Retinal Conditions


Epiretinal Membrane

An epiretinal membrane, also known as a macular pucker or cellophane macuolpathy, is a thin sheet of fibrous tissue that develops on the surface of the central retina known as the macula. Normal cells derived from ocular tissues become liberated into the vitreous cavity and settle onto the macular surface. In some cases, these cells proliferate and form a membrane. In severe cases this membrane causes visual changes.

Symptoms

Symptoms of an epiretinal membrane include blurred, cloudy and/or distorted central vision. These symptoms can range from mild to severe. Peripheral vision is not affected. Diagnosis is determined by performing a detailed retinal examination and retinal imaging studies using fluorescein angiography and optical coherence tomography.

Causes

Normal occurring cells derived from ocular tissues settle and grow on top of the retina. This growth of fibrous tissue can contract and cause the underlying retina to wrinkle. Conditions associated with the development of an epiretinal membrane or macular pucker include vitreous detachment, torn or detached retina, inflammation, vascular damage and trauma from surgery or injury.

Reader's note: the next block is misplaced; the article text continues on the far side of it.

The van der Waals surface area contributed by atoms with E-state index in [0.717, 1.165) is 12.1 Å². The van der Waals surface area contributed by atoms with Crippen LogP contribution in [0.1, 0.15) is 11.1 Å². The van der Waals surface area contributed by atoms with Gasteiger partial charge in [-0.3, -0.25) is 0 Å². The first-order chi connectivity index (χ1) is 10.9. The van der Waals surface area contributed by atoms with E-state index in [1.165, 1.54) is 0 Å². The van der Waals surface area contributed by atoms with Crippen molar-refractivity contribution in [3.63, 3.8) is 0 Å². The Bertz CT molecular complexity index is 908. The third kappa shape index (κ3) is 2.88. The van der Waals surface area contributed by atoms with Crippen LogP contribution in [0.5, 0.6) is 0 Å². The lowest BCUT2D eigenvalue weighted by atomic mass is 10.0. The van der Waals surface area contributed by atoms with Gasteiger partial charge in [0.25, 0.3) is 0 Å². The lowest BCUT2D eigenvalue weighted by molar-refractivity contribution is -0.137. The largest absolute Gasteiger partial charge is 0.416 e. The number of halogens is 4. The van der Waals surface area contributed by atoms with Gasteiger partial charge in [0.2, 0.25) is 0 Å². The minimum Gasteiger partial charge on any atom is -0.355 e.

Treatments

In mild cases with few or no symptoms, no treatment is necessary. In cases where visual impairment interferes with daily activities, vitrectomy surgery (removal of the vitreous gel inside the eye) with removal of the epiretinal membrane is recommended.

i For more information click here.


Macular Hole

A macular hole is a small defect in the central portion of the retina called the macula. The macula is responsible for allowing us to see fine detail. At the center of the macula is the fovea, the thinnest and most delicate portion of the entire retina. It is in the fovea that a macular hole can develop.

Symptoms

In the early stages of a macular hole formation, central vision is blurry and distorted. As the hole grows larger, a blind spot develops and central vision further deteriorates. Peripheral vision is not affected.

Causes

In most cases a macular hole develops as a result of anatomical changes that occur naturally. As a person ages, the vitreous gel inside the eye shrinks and pulls away from the macula. In a small percentage of individuals, the resulting mechanical stress causes the macular tissue to stretch and tear, forming a hole. Traumatic eye injury and chronic swelling can also cause a macular hole to form. A retinal exam and retinal imaging studies such as fluorescein angiography and optical coherence tomography are used to confirm the presence of a macular hole.

Treatments

Vitrectomy surgery (removal of the vitreous gel that fills the eye) is necessary for the treatment of most macular holes. A gas bubble is placed inside the eye to help close the hole and keep it in place while healing occurs. Visual outcome is variable and depends on factors such as the size of the macular hole and how long it has been present.

i For more information click here.